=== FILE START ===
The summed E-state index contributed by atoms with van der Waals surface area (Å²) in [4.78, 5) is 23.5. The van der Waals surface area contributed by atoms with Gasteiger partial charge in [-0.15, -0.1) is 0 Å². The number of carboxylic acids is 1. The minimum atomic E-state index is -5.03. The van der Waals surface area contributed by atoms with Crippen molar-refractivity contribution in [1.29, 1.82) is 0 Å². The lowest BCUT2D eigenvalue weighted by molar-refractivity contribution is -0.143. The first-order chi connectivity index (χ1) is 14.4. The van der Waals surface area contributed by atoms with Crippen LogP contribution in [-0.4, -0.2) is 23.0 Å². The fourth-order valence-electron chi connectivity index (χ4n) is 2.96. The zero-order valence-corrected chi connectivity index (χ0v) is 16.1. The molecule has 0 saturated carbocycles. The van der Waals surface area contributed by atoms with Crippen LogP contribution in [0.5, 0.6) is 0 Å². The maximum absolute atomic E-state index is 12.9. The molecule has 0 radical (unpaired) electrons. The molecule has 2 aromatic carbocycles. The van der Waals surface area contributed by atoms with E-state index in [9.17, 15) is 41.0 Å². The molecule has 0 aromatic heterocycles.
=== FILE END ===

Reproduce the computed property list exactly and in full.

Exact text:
The summed E-state index contributed by atoms with van der Waals surface area (Å²) in [4.78, 5) is 23.5. The van der Waals surface area contributed by atoms with Gasteiger partial charge in [-0.15, -0.1) is 0 Å². The number of carboxylic acids is 1. The minimum atomic E-state index is -5.03. The van der Waals surface area contributed by atoms with Crippen molar-refractivity contribution in [1.29, 1.82) is 0 Å². The lowest BCUT2D eigenvalue weighted by molar-refractivity contribution is -0.143. The first-order chi connectivity index (χ1) is 14.4. The van der Waals surface area contributed by atoms with Crippen LogP contribution in [-0.4, -0.2) is 23.0 Å². The fourth-order valence-electron chi connectivity index (χ4n) is 2.96. The zero-order valence-corrected chi connectivity index (χ0v) is 16.1. The molecule has 0 saturated carbocycles. The van der Waals surface area contributed by atoms with Crippen LogP contribution in [0.5, 0.6) is 0 Å². The maximum absolute atomic E-state index is 12.9. The molecule has 0 radical (unpaired) electrons. The molecule has 2 aromatic carbocycles. The van der Waals surface area contributed by atoms with E-state index in [9.17, 15) is 41.0 Å². The molecule has 0 aromatic heterocycles.